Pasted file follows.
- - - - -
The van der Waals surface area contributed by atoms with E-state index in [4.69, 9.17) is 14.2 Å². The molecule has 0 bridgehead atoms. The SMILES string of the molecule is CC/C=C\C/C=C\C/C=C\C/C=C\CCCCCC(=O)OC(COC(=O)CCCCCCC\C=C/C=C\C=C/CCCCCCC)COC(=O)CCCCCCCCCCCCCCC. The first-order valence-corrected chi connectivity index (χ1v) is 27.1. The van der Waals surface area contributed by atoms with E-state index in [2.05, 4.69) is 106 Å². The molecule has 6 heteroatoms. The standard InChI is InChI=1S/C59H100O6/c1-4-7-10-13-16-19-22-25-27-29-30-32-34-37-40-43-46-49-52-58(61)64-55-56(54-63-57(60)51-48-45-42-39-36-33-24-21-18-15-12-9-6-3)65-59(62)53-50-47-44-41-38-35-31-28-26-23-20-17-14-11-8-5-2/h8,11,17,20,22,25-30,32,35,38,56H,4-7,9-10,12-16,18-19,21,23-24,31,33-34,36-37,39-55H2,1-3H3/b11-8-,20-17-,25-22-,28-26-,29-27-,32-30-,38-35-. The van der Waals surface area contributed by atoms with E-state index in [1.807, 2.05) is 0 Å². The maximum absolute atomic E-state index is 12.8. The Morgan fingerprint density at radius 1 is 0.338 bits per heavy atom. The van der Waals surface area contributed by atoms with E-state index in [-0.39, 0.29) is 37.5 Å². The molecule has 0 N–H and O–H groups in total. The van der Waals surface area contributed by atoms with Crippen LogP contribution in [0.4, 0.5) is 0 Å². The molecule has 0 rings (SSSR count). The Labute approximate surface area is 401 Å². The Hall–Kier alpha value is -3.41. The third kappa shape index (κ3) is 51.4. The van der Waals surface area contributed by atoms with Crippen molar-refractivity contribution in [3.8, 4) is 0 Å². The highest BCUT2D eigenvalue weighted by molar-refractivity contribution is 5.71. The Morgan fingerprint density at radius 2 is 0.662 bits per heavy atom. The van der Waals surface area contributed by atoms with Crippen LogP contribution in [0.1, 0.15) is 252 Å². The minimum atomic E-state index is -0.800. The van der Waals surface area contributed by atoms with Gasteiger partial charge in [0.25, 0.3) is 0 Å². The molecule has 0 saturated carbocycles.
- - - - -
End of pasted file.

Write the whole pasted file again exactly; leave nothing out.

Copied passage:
The van der Waals surface area contributed by atoms with E-state index in [4.69, 9.17) is 14.2 Å². The molecule has 0 bridgehead atoms. The SMILES string of the molecule is CC/C=C\C/C=C\C/C=C\C/C=C\CCCCCC(=O)OC(COC(=O)CCCCCCC\C=C/C=C\C=C/CCCCCCC)COC(=O)CCCCCCCCCCCCCCC. The first-order valence-corrected chi connectivity index (χ1v) is 27.1. The van der Waals surface area contributed by atoms with E-state index in [2.05, 4.69) is 106 Å². The molecule has 6 heteroatoms. The standard InChI is InChI=1S/C59H100O6/c1-4-7-10-13-16-19-22-25-27-29-30-32-34-37-40-43-46-49-52-58(61)64-55-56(54-63-57(60)51-48-45-42-39-36-33-24-21-18-15-12-9-6-3)65-59(62)53-50-47-44-41-38-35-31-28-26-23-20-17-14-11-8-5-2/h8,11,17,20,22,25-30,32,35,38,56H,4-7,9-10,12-16,18-19,21,23-24,31,33-34,36-37,39-55H2,1-3H3/b11-8-,20-17-,25-22-,28-26-,29-27-,32-30-,38-35-. The van der Waals surface area contributed by atoms with E-state index in [1.807, 2.05) is 0 Å². The maximum absolute atomic E-state index is 12.8. The Morgan fingerprint density at radius 1 is 0.338 bits per heavy atom. The van der Waals surface area contributed by atoms with E-state index in [-0.39, 0.29) is 37.5 Å². The molecule has 0 N–H and O–H groups in total. The van der Waals surface area contributed by atoms with Crippen LogP contribution in [0.4, 0.5) is 0 Å². The molecule has 0 rings (SSSR count). The Labute approximate surface area is 401 Å². The Hall–Kier alpha value is -3.41. The third kappa shape index (κ3) is 51.4. The van der Waals surface area contributed by atoms with Crippen molar-refractivity contribution in [3.8, 4) is 0 Å². The highest BCUT2D eigenvalue weighted by molar-refractivity contribution is 5.71. The Morgan fingerprint density at radius 2 is 0.662 bits per heavy atom. The van der Waals surface area contributed by atoms with Crippen LogP contribution in [0.1, 0.15) is 252 Å². The minimum atomic E-state index is -0.800. The van der Waals surface area contributed by atoms with Gasteiger partial charge in [0.25, 0.3) is 0 Å². The molecule has 0 saturated carbocycles.